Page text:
Reduce added sugar

Sugar is a major inflammatory trigger and can definitely do a number on your joints. If you have already cut out processed foods, then you are well on your way to reducing your daily added sugar intake. However, sugar can sneak in everywhere, including “healthy” food items like yogurts, condiments, and even gluten-free foods. Be sure to check the ingredient label for sugar or one of its incognito names (brown rice syrup, maltodextrin, fruit juice concentrate….). Here is a short list of added sugar names. Again, if you don’t know what something is, google it. Check out this blog post where I take a deep dive into sugar and its inflammatory effects.


If food alone doesn’t do the trick, then it’s time to investigate supplements. I do recommend getting your micronutrient levels checked for an individualized therapeutic approach. However, the following options may help give your healing processes a kick start.


Curcumin has been used for centuries for its medicinal properties. It has been shown to reduce oxidative stress, inflammation, and it has been used to treat osteoarthritis, anxiety and metabolic syndrome (6). Research is not conclusive on its effectiveness on joint pain. However, it is worth trying to see if it helps.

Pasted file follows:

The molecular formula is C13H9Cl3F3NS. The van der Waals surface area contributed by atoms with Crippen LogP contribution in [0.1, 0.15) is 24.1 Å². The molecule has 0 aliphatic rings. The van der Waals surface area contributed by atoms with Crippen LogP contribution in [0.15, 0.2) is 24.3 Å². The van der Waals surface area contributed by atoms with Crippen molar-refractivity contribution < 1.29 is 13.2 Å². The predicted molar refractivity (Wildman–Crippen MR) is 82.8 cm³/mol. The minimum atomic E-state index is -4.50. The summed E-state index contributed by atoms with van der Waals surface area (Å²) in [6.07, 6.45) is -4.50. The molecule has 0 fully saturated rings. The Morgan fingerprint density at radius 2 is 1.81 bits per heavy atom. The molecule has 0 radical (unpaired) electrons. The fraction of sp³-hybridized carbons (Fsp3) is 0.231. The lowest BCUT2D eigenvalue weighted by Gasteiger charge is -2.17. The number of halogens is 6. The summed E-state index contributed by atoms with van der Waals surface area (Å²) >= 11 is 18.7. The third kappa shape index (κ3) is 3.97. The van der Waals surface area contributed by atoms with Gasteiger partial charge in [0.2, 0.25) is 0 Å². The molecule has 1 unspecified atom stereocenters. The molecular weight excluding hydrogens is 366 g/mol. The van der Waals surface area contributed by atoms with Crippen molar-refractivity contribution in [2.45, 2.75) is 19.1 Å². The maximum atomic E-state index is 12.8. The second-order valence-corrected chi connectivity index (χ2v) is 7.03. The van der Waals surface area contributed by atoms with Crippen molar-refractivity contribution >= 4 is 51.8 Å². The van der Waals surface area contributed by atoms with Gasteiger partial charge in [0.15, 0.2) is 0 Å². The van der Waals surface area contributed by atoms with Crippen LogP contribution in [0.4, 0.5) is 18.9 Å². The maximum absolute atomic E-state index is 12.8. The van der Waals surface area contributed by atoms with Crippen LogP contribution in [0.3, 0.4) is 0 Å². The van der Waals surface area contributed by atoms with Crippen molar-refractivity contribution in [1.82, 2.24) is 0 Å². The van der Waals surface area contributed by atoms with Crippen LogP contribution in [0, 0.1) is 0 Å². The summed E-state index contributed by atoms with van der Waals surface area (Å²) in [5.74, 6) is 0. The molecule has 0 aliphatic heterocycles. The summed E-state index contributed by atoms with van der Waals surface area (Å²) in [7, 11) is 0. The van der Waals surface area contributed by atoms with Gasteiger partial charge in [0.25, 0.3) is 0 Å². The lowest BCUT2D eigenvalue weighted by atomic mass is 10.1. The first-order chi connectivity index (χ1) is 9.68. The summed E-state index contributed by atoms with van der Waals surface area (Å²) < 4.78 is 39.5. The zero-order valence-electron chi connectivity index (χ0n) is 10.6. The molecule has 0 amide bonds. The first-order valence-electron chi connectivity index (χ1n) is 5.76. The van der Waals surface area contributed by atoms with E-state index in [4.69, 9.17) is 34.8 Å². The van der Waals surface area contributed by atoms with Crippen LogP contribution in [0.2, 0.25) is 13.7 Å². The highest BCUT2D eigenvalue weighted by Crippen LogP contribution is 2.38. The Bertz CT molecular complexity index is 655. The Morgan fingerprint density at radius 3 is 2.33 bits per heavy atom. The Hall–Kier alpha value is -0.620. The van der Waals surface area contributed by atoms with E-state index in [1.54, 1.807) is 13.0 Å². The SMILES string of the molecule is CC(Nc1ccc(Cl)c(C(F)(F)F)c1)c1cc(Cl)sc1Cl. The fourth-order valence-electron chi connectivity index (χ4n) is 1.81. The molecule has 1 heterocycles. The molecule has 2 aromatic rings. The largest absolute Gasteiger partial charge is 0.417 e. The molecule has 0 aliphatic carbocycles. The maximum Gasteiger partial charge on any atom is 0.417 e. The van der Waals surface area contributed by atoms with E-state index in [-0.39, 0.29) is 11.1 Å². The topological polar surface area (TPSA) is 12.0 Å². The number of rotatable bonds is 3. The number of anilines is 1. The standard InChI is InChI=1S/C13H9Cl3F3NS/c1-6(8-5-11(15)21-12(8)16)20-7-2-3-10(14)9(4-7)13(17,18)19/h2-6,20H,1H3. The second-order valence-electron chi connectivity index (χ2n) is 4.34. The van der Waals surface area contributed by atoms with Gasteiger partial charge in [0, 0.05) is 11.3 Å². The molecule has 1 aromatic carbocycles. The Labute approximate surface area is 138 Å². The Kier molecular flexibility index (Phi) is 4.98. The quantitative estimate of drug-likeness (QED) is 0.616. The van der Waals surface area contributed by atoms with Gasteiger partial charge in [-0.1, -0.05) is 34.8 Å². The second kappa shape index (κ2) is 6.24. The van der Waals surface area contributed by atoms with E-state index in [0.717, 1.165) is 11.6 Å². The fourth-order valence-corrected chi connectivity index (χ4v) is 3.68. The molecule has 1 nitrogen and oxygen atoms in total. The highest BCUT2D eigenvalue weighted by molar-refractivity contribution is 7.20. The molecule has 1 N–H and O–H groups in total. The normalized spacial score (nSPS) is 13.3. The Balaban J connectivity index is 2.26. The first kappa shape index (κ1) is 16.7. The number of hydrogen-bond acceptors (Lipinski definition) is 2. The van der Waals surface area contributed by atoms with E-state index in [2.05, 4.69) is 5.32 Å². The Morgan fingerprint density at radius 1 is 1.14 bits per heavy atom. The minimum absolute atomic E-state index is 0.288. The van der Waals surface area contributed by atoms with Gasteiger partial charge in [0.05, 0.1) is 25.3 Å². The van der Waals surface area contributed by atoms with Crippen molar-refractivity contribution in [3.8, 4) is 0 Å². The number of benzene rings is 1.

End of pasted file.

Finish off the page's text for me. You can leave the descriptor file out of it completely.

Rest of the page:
Fish Oil

Fish oil has been studied extensively for its anti-inflammatory benefits. It has also been shown to reduce joint pain associated with rheumatoid arthritis (7). If you choose to supplement, make sure you choose a supplement from a reputable source that tests for contaminants such as mercury, lead and other heavy metals commonly found in seafood.


Boswellia comes from a native Indian tree. It is used in Ayurvedic medicine to treat inflammation and pain. Boswellia has been used to reduce joint pain in osteoarthritis and rheumatoid arthritis, although the study results have been small with mixed results.

Cannabidiol (CBD)

One of the newer players on the market, CBD has the potential to reduce pain and can potentially block the degeneration of collagen in rheumatoid arthritis (8). I personally love the Green Compass products, and if you have specific questions about incorporating this into your daily routine, please contact me.

There are additional supplements for joint pain that you can find here, and I go more in detail about supplementation in my Autoimmune Supplement Guide for Joint Pain.

Getting those creaky joints under control is possible with a few tweaks and additions to your daily routine. Part two of this discussion will cover the lifestyle adjustments you can make to keep pushing yourself down that healing path. As always, if you have any questions or would like help making those dietary adjustments mentioned above, schedule a free discovery call with me to see how we can work together. Stay tuned for part two….

Join my Autoimmune tribe!

Subscribe to get my weekly newsletter, additional content, and promotional offers from The Autoimmune Dietitian right to your inbox.

Blog Archives

Let’s Connect

Get your FREE Ultimate Gut Guide to help heal your autoimmune disease!

Sign up below to download your free guide and join my amazing autoimmune tribe. You will be automatically enrolled in my weekly newsletter full of the latest nutrition Information. Additionally, you’ll be the first to know about recent promotions, nutrition news, and special events. I want to be able to provide you with the information you need to succeed. Let’s do this together!

"*" indicates required fields

This field is for validation purposes and should be left unchanged.